Ask Mr. Postal Service Person | HumorOutcasts

Ask Mr. Postal Service Person

November 27, 2014
By

Everybody loves the daily walk down to the mailbox this time of the year, when it’s chock full of greeting cards and catalogs that cause Mr. Postal Service severe back pain and make him just a tad bit snippy.

The US Postal Service is here to serve you, the people who make it possible for Mr. Postal Service Person to retire in just 1,432 more work days, as if I’m counting. This past summer several postal patrons wrote to me with questions, and when I received their letters yesterday, I immediately sent them the following helpful responses:


The Big Bopper

Dear Mr. Postal Service Person:

I purchased some 46 cent stamps a while back and now they are no good since it costs 49 cents to mail a letter. Nobody told me this beforehand–what am I going to do with the sheet of ”Big Bopper” commemorative stamps that I bought just before the price increase?

Ewell Pickens, Paducah, Kentucky


Oliver Wendell Holmes: “I’ll play first base, third base, outfield–anywhere but Philadelphia.”

Dear Ewell:

Oliver Wendell Holmes once said “Taxes are the price we pay for a civilized society.” He also said “Three generations of imbeciles is enough” and ”If a horse won’t eat it, I won’t play on it.” No wait, that was Richie Allen.


Allen: “There is nothing so powerful as an idea whose time has come.”

Anyway, if you haven’t figured out by now that stamp prices are only going to go up, why don’t you take your business to Federal Express and pay eight bucks to send your stupid mail?

Dear Mr. Postal Service Person:

Whatever happened to Mr. Zip, the friendly cartoon character who helped introduce zip codes back in the 60′s?

Allison de Vries, Pottsdam, New York


“We’re offering free flying saucer rides if you sign up for a MBNA Mastercard today!”

Dear Allison:

Mr. Zip retired and returned to his boyhood home in the Alpha Centuri galaxy. He periodically visits the US to abduct human subjects in and around Roswell, New Mexico.


Reba the Mail Lady

Dear Mr. Postal Service Person:

Why is a male employee of the Postal Service called a “mail man,” while a female is called a “mail lady,” like Reba the Mail Lady on Pee Wee Herman? To be fair, shouldn’t a “mail man” be called a “mail gentleman”?

Bob Rouchka, Tarkio, MO

Bob–

Good point! The precise term for the friendly person who naps in his truck down the block from your house so he can s-t-r-e-t-c-h his route to cover a full shift is “letter carrier,” which is a unisex term that can be applied to both men and women. “Letter carriers” are required to select a gender at the beginning of each workday so as not to unduly disturb the vicious dogs you people keep in your front yards, like you’re a bunch of crack dealers or something.


John Ratzenberger as “Cliff” on Cheers

Mr. Postal Service Person:

It must be hard for you to deal with the stereotypes such as “Cliff” on “Cheers,” the postman who used to spend all his time drinking beer and yakking when he should have been out delivering mail? Are you ever tempted to “go postal” on somebody who makes a cruelly insensitive remark about your work ethic?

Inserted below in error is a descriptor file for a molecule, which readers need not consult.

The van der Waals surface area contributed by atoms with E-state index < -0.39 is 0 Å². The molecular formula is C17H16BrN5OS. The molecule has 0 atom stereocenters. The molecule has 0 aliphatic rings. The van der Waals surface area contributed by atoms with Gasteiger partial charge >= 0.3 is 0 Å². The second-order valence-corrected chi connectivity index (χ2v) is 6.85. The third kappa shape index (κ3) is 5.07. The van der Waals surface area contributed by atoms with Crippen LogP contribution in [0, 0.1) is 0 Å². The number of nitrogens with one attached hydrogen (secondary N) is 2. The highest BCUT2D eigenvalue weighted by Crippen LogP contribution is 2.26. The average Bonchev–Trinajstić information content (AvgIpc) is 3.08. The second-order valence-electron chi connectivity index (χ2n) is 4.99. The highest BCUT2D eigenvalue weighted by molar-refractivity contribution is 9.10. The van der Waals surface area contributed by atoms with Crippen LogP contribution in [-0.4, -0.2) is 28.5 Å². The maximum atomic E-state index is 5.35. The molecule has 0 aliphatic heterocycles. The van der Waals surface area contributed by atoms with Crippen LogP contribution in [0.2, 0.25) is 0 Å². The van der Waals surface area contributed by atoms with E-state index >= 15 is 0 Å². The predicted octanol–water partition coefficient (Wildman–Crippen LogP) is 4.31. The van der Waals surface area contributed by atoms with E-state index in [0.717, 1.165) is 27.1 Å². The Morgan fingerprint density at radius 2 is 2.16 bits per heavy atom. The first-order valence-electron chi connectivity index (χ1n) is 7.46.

Norbert Downing, Fell’s Acres, Vermont

Norbert–

Why did you have to bring up “going postal”? What was the point of that? And why are you still watching Cheers? It went off the air years ago. What is it with you–you think you’re so freaking special.


Non-violent UFC employees

A study by the Brotherhood of Letter Carriers found that postal workers are no more likely to engage in workplace violence than hockey players or Ultimate Fighting Championship employees. Except for the round card girls, who are quite bodacious, by the way.

Available in Kindle format on amazon.com as part of the collection “Take My Advice–I Wasn’t Using it Anyway.”

Con Chapman

I'm a Boston-area writer, author of The Year of the Gerbil, a history of the 1978 Red Sox-Yankees pennant race, and 50 books of humor including "Scooter & Skipper Blow Things Up!" by HumorOutcasts Press. My work has appeared in The Atlantic, The Christian Science Monitor and The Boston Globe among print outlets. "Rabbit's Blues," my biography of Johnny Hodges, Duke Ellington's long-time alto sax player, will be published by Oxford University Press in September.

More Posts - Website - Twitter - Facebook - Google Plus - YouTube

Share this Post:


User Login

New Release
How to Write and Share Humor
By Donna Cavanagh Published by HumorOutcasts Press

Available in Paperback and Kindle


New Release
Lite Whines and Laughter: Mild Rants and Musings on the Mundane
By Lee Gaitan and HumorOutcasts Press

Available in Paperback and Kindle



New Release
It Comes From Within: Living with Bipolar Illness
By Michael Solomon. and Shorehouse Books

Available in Paperback and Kindle



Archives